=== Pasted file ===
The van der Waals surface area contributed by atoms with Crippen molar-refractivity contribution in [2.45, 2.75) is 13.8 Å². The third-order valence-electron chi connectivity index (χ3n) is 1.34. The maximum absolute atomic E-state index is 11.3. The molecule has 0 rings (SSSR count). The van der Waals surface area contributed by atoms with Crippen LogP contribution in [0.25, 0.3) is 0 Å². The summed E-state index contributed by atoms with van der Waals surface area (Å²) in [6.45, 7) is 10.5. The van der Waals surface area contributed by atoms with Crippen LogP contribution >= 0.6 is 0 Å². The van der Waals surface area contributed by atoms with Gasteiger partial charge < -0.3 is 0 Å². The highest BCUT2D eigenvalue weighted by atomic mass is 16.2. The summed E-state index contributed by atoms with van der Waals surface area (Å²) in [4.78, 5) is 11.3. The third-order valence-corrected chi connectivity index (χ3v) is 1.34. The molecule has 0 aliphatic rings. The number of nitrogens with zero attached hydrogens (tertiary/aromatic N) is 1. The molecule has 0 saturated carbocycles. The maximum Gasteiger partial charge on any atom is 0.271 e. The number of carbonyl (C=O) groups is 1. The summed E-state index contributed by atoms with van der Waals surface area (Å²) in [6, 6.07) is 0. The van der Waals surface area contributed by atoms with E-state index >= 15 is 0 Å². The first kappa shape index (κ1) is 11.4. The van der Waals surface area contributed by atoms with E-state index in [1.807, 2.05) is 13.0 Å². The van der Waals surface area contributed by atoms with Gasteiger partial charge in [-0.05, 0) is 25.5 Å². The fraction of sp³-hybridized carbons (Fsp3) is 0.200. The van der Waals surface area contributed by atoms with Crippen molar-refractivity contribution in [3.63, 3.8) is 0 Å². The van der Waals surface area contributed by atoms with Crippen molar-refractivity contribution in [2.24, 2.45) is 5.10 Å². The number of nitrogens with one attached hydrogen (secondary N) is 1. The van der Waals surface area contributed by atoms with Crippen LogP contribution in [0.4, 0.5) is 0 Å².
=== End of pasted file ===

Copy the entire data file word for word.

The van der Waals surface area contributed by atoms with Crippen molar-refractivity contribution in [2.45, 2.75) is 13.8 Å². The third-order valence-electron chi connectivity index (χ3n) is 1.34. The maximum absolute atomic E-state index is 11.3. The molecule has 0 rings (SSSR count). The van der Waals surface area contributed by atoms with Crippen LogP contribution in [0.25, 0.3) is 0 Å². The summed E-state index contributed by atoms with van der Waals surface area (Å²) in [6.45, 7) is 10.5. The van der Waals surface area contributed by atoms with Crippen LogP contribution >= 0.6 is 0 Å². The van der Waals surface area contributed by atoms with Gasteiger partial charge < -0.3 is 0 Å². The highest BCUT2D eigenvalue weighted by atomic mass is 16.2. The summed E-state index contributed by atoms with van der Waals surface area (Å²) in [4.78, 5) is 11.3. The third-order valence-corrected chi connectivity index (χ3v) is 1.34. The molecule has 0 aliphatic rings. The number of nitrogens with zero attached hydrogens (tertiary/aromatic N) is 1. The molecule has 0 saturated carbocycles. The maximum Gasteiger partial charge on any atom is 0.271 e. The number of carbonyl (C=O) groups is 1. The summed E-state index contributed by atoms with van der Waals surface area (Å²) in [6, 6.07) is 0. The van der Waals surface area contributed by atoms with E-state index >= 15 is 0 Å². The first kappa shape index (κ1) is 11.4. The van der Waals surface area contributed by atoms with E-state index in [1.807, 2.05) is 13.0 Å². The van der Waals surface area contributed by atoms with Gasteiger partial charge in [-0.05, 0) is 25.5 Å². The fraction of sp³-hybridized carbons (Fsp3) is 0.200. The van der Waals surface area contributed by atoms with Crippen molar-refractivity contribution in [3.63, 3.8) is 0 Å². The van der Waals surface area contributed by atoms with Crippen molar-refractivity contribution in [2.24, 2.45) is 5.10 Å². The number of nitrogens with one attached hydrogen (secondary N) is 1. The van der Waals surface area contributed by atoms with Crippen LogP contribution in [0.4, 0.5) is 0 Å².